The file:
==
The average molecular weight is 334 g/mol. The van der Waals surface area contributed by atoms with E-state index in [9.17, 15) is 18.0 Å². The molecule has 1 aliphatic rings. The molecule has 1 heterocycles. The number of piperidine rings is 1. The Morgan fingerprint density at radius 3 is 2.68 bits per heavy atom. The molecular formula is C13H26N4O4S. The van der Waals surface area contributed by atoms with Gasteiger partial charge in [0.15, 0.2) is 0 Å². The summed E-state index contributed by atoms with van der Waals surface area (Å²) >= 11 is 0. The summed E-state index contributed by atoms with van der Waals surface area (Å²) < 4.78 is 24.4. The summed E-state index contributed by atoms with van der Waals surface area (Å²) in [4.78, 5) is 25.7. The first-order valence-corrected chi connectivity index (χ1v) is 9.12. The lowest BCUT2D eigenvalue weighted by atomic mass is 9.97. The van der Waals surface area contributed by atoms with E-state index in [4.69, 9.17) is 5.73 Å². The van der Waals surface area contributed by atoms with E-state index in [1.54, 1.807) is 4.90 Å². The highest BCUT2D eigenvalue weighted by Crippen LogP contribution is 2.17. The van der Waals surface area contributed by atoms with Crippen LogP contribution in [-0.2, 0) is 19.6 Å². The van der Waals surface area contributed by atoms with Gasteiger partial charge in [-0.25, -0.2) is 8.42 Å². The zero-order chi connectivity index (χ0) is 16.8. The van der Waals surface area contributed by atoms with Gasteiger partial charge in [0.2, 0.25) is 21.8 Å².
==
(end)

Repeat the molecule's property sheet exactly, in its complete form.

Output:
The average molecular weight is 334 g/mol. The van der Waals surface area contributed by atoms with E-state index in [9.17, 15) is 18.0 Å². The molecule has 1 aliphatic rings. The molecule has 1 heterocycles. The number of piperidine rings is 1. The Morgan fingerprint density at radius 3 is 2.68 bits per heavy atom. The molecular formula is C13H26N4O4S. The van der Waals surface area contributed by atoms with Gasteiger partial charge in [0.15, 0.2) is 0 Å². The summed E-state index contributed by atoms with van der Waals surface area (Å²) >= 11 is 0. The summed E-state index contributed by atoms with van der Waals surface area (Å²) < 4.78 is 24.4. The summed E-state index contributed by atoms with van der Waals surface area (Å²) in [4.78, 5) is 25.7. The first-order valence-corrected chi connectivity index (χ1v) is 9.12. The lowest BCUT2D eigenvalue weighted by atomic mass is 9.97. The van der Waals surface area contributed by atoms with E-state index in [4.69, 9.17) is 5.73 Å². The van der Waals surface area contributed by atoms with E-state index in [1.54, 1.807) is 4.90 Å². The highest BCUT2D eigenvalue weighted by Crippen LogP contribution is 2.17. The van der Waals surface area contributed by atoms with Crippen LogP contribution in [-0.2, 0) is 19.6 Å². The van der Waals surface area contributed by atoms with Gasteiger partial charge in [-0.25, -0.2) is 8.42 Å². The zero-order chi connectivity index (χ0) is 16.8. The van der Waals surface area contributed by atoms with Gasteiger partial charge in [0.2, 0.25) is 21.8 Å².